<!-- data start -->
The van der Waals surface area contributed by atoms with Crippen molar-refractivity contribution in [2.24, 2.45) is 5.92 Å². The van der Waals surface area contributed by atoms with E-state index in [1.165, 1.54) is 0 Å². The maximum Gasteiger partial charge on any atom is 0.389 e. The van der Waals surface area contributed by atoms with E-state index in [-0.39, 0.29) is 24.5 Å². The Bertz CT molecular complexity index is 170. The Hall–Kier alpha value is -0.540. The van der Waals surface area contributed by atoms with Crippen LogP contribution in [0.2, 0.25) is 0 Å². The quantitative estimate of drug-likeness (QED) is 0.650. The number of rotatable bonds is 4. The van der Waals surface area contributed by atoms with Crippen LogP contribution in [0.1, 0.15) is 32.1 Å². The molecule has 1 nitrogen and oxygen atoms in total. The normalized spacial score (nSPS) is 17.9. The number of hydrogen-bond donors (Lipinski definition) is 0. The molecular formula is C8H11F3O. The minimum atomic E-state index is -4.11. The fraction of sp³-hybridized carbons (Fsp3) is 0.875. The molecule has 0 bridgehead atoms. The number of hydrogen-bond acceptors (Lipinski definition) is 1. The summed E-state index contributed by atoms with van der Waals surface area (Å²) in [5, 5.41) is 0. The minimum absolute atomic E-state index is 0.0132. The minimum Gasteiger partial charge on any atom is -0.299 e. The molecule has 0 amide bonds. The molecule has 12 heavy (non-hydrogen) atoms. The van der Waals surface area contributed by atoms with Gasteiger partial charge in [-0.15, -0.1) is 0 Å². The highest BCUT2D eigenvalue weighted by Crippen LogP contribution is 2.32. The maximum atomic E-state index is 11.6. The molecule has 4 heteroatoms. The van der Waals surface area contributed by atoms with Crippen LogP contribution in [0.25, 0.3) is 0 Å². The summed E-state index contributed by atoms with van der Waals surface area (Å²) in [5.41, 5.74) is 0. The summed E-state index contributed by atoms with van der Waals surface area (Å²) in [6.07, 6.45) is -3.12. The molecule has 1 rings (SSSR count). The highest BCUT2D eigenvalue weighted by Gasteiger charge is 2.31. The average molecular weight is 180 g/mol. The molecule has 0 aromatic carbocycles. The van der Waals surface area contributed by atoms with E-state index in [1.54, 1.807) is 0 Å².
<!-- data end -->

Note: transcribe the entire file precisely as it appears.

The van der Waals surface area contributed by atoms with Crippen molar-refractivity contribution in [2.24, 2.45) is 5.92 Å². The van der Waals surface area contributed by atoms with E-state index in [1.165, 1.54) is 0 Å². The maximum Gasteiger partial charge on any atom is 0.389 e. The van der Waals surface area contributed by atoms with E-state index in [-0.39, 0.29) is 24.5 Å². The Bertz CT molecular complexity index is 170. The Hall–Kier alpha value is -0.540. The van der Waals surface area contributed by atoms with Crippen LogP contribution in [0.2, 0.25) is 0 Å². The quantitative estimate of drug-likeness (QED) is 0.650. The number of rotatable bonds is 4. The van der Waals surface area contributed by atoms with Crippen LogP contribution in [0.1, 0.15) is 32.1 Å². The molecule has 1 nitrogen and oxygen atoms in total. The normalized spacial score (nSPS) is 17.9. The number of hydrogen-bond donors (Lipinski definition) is 0. The molecular formula is C8H11F3O. The minimum atomic E-state index is -4.11. The fraction of sp³-hybridized carbons (Fsp3) is 0.875. The molecule has 0 bridgehead atoms. The number of hydrogen-bond acceptors (Lipinski definition) is 1. The summed E-state index contributed by atoms with van der Waals surface area (Å²) in [5, 5.41) is 0. The minimum absolute atomic E-state index is 0.0132. The minimum Gasteiger partial charge on any atom is -0.299 e. The molecule has 0 amide bonds. The molecule has 12 heavy (non-hydrogen) atoms. The van der Waals surface area contributed by atoms with Gasteiger partial charge in [-0.15, -0.1) is 0 Å². The highest BCUT2D eigenvalue weighted by Crippen LogP contribution is 2.32. The maximum atomic E-state index is 11.6. The molecule has 4 heteroatoms. The van der Waals surface area contributed by atoms with Crippen LogP contribution in [0.25, 0.3) is 0 Å². The summed E-state index contributed by atoms with van der Waals surface area (Å²) in [5.41, 5.74) is 0. The summed E-state index contributed by atoms with van der Waals surface area (Å²) in [6.07, 6.45) is -3.12. The molecule has 1 rings (SSSR count). The highest BCUT2D eigenvalue weighted by Gasteiger charge is 2.31. The average molecular weight is 180 g/mol. The molecule has 0 aromatic carbocycles. The van der Waals surface area contributed by atoms with E-state index in [1.54, 1.807) is 0 Å².